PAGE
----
It’s June 28, 1919. Our commander of the U.S. Allied Forces is inside a lovely palace called Versailles in France. A 440-article, 15-part treaty named after that palace was signed that day to end “The Great War,” more commonly known as World War I.
(Never mind those hundreds of articles jacked-up trade for Germany so badly, it kinda led to the rise of Nazis and another world war, but that’s another story.)
Although the Treaty of Versailles “officially” ended World War I, seven months earlier — the 11th month, the 11th day on the 11th hour (no kidding) — an armistice was reached. The temporary halt of hostility was considered “Armistice Day.”
The following November, President Woodrow Wilson made a national address with these words:
“To us in America, the reflections of Armistice Day will be filled with solemn pride in the heroism of those who died in the country’s service and with gratitude for the victory, both because of the thing from which it has freed us and because of the opportunity it has given America to show her sympathy with peace and justice in the councils of the nations…”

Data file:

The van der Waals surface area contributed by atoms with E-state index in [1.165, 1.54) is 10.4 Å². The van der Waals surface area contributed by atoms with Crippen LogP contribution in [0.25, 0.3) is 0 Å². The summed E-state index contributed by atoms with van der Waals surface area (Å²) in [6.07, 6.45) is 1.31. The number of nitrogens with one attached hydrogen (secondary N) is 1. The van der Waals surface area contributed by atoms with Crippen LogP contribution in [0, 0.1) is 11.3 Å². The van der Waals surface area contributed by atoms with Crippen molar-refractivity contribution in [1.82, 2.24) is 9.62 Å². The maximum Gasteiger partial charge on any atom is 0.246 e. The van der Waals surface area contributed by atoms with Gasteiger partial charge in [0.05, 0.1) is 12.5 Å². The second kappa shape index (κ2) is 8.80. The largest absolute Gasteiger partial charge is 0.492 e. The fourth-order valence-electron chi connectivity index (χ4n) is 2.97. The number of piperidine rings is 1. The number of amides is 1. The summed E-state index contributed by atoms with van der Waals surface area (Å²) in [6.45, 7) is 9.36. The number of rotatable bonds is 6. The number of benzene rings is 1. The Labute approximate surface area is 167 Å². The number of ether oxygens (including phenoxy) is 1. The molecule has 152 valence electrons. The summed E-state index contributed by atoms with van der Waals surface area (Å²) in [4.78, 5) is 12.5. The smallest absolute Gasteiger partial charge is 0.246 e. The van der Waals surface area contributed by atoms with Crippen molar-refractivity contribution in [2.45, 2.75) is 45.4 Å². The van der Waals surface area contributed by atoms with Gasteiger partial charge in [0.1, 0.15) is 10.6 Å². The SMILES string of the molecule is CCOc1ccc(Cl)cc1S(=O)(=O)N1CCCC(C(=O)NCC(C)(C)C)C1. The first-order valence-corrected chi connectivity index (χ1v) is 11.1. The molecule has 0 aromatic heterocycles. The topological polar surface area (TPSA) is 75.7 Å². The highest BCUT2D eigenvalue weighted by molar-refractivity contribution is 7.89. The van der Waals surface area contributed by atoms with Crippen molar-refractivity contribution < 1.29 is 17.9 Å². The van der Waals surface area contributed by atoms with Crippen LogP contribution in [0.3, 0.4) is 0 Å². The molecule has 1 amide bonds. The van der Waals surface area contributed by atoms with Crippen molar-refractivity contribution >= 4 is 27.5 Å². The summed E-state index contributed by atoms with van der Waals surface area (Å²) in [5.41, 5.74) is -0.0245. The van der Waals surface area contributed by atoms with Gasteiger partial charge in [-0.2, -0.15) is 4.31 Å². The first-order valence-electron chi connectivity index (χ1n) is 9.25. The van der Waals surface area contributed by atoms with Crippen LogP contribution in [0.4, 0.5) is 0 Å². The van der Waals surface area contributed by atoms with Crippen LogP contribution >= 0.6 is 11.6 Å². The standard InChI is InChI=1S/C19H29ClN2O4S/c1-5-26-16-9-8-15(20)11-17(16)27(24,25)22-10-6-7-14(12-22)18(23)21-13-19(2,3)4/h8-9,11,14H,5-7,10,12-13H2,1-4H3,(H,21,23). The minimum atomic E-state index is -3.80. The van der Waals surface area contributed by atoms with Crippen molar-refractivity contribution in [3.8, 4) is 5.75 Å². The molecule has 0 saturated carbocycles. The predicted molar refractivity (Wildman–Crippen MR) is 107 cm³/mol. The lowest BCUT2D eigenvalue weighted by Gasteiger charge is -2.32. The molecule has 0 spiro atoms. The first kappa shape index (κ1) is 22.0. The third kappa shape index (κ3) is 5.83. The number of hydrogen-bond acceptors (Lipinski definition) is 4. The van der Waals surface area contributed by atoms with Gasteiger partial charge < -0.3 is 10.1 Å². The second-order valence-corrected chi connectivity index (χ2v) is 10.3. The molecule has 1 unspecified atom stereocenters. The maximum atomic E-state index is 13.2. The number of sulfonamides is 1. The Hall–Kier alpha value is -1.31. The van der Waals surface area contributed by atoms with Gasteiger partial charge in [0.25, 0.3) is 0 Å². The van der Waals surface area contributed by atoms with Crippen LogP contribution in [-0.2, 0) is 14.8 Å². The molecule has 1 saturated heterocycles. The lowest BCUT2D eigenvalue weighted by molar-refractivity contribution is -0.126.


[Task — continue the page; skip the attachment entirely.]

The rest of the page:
And that, dear Americans, is how this day came to be. That was then, and this is now. Are you reflecting? Filled with solemn pride? Or just pissed the banks are closed?